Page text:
Towson University Public Media
WTMD's growth required a new way of thinking about how the station functioned in the community and as part of Towson University.
When we moved into the new facility, Towson University assumed a significantly larger financial contribution to the station through in-kind rent and utility payments. WTMD had received about $100,000 from the University in general operating funds annually.
As part of the Strategic Plan, we clarified how the station/university relationship should evolve. The plan also called for the station to be operationally self-sufficient. WTMD would, in exchange for rent and utilities, phase out the annual operational support.
But that money -- and more -- had to be replaced in order for the station to meet the mission laid out in the plan. The station also needed to meet the requirements of the agile radio industry while the University needed to focus on student education. The overlap was community engagement and much of the pre and post TUPM were identical.
The University of Maryland System allows for affiliated foundations to be formed to manage assets of behalf of the individual universities. We began the process of forming a 501c3 to manage and fundraise for WTMD.
I recruited 12 highly resourced individuals with differing areas of expertise to form the board plus three university officials as mandated by the System's policy. I looked for people who understood the role of a board as an overseer of management's accountabilities. We had 100% financial participation at the suggested giving level.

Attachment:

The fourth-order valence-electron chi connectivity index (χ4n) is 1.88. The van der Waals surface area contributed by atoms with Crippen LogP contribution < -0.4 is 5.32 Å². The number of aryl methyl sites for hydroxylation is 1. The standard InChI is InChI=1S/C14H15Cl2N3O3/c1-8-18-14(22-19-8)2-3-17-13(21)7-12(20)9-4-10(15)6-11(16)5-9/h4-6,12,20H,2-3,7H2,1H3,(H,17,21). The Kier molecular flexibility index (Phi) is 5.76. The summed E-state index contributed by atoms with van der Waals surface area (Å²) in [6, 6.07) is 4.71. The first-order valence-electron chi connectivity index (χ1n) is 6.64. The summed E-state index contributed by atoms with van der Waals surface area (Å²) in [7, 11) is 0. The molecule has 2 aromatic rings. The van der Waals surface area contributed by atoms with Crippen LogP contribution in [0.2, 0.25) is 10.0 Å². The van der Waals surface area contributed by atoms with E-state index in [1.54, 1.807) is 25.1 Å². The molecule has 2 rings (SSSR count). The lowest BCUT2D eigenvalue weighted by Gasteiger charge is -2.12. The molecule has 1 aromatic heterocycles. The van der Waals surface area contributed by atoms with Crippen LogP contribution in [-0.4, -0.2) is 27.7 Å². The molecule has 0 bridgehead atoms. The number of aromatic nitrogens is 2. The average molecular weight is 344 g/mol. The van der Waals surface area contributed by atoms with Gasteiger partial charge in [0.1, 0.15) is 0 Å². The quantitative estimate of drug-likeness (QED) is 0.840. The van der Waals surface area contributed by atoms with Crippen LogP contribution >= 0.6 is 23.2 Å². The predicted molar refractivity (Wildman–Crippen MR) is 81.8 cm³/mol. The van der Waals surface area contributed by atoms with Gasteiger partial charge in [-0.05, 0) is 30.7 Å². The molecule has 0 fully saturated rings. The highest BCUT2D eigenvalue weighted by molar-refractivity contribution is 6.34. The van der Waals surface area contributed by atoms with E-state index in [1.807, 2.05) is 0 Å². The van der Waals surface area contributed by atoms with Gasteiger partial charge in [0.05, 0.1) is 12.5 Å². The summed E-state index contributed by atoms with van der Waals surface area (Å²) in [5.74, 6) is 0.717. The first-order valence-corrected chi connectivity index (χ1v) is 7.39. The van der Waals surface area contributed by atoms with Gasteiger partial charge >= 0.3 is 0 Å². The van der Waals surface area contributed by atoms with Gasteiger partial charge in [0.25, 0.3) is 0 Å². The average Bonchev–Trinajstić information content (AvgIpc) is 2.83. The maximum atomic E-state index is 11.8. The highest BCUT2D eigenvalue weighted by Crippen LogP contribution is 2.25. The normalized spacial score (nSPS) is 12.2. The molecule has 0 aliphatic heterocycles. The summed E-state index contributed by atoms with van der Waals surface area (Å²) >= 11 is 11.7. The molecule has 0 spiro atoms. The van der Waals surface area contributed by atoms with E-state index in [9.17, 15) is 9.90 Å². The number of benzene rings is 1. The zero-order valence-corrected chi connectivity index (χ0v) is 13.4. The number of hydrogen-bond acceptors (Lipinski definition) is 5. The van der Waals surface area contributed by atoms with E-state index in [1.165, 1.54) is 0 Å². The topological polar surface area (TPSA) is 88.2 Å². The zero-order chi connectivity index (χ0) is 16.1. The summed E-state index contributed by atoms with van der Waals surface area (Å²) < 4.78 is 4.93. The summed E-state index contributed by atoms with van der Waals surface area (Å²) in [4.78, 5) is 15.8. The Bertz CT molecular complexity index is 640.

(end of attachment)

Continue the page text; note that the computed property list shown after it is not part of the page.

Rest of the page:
I created the Articles of Incorporation, By-Laws, engaged an HR firm to write our employee handbook and advise on policies. We formulated a conflict of interest policy. I hired a law firm to help file our non-profit application with the IRS and negotiate the agreement between TUPM and Towson University.
Once formed, my role changed significantly. I managed the Board's activities and meetings, assigned staff to support Board committees and solicited their advice on financial planning. I met with each member every month to chart their feelings and perceptions about the direction of the station.
The result was a more mature organizations able to make consensus decisions based on multiple perspectives. I believe this greater accountability to the community is what changed the perception of WTMD from basement college station to respected cultural institution.
We gained a greater respect and notoriety in the business community as well.